One good thing to request is to be able to see a demo of what your final product will look like. If you you don’t have a background in film, it may be hard to image what the final product will come out to be. Requesting to see the final product of one of the videographer’s other customers will give you a better idea what you will ultimately be paying for in the end.
Are copyright songs allowed on your video?
The simple answer is no.
A lot of videographers will still utilize copyright songs on their wedding trailers, but the truth is that this is not legal unless they someone obtain the rights to use the song. Many songs are used illegally to make a better video and to make the customer happy.
The other option is for the videographer to make a version for you with the copyright song, and then make a separate version with purchased stock music to use online. While still not technically legal, this is one way to keep the use of copyright songs off of the internet while still keeping customers happy. You will have to ask your videographer what their policy is on this matter.
Do they have any guarantees included with their work?
Guarantees are the parachute you wear in case the plane goes down.
They are promises from the videographer that they will deliver some form of refund or recreation of the product if something isn’t to your liking.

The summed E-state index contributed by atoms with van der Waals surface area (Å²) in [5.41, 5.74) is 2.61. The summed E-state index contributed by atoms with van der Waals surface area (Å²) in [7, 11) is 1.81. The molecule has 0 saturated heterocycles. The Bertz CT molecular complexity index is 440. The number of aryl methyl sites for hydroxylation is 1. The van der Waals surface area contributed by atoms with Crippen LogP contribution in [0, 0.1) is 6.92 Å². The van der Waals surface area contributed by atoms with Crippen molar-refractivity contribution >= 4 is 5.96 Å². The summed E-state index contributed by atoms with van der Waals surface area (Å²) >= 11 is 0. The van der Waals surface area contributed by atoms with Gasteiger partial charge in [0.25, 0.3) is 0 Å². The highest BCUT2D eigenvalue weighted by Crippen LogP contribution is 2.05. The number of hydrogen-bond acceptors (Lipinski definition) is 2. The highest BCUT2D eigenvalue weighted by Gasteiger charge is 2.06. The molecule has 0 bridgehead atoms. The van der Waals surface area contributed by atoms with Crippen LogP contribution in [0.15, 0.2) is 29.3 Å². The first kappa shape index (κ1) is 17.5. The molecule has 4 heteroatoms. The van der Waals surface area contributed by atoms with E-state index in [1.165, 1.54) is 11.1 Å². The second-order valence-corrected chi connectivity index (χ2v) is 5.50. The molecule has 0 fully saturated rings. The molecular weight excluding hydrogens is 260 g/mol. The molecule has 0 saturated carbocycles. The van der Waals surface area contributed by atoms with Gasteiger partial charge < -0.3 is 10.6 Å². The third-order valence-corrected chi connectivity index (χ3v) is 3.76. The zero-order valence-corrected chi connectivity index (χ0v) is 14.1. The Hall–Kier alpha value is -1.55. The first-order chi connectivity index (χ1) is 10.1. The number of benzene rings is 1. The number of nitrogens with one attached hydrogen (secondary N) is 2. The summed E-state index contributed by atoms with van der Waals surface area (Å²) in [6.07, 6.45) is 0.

Some videographers can guarantee your entire payment. If you are not satisfied with how they perform on any level, they will give you a full refund. These guarantees are rare.
It is more likely that there will be a guarantee that you will be satisfied with the final product or it will be rehashed again into more of the version you were looking for. There can also be a guarantee that your final discs will work or be replaced.
If you do find someone willing to guarantee your full amount on satisfied service, you may want to strongly consider them because these guarantees are rare and will take all of your worry out of hiring that videographer.
Make sure you are getting the right videographer
Figure out the turnaround time on when you can expect a finished video product
The perfect turnaround time will vary from couple to couple. You will need to find what works best for you and see if your videographer can hit that mark.
If they have too quick of a turnaround, you may be on your honeymoon and not want to be fielding constant calls from your videographer. You also don’t want them to take so long that you are most of the way to your first anniversary before you get the product.
3 to 6 weeks is a good turnaround time, but again you will need to determine this based on your preference and situation.
With most videographers, your final product will end up on their website and in whatever promos they see fit.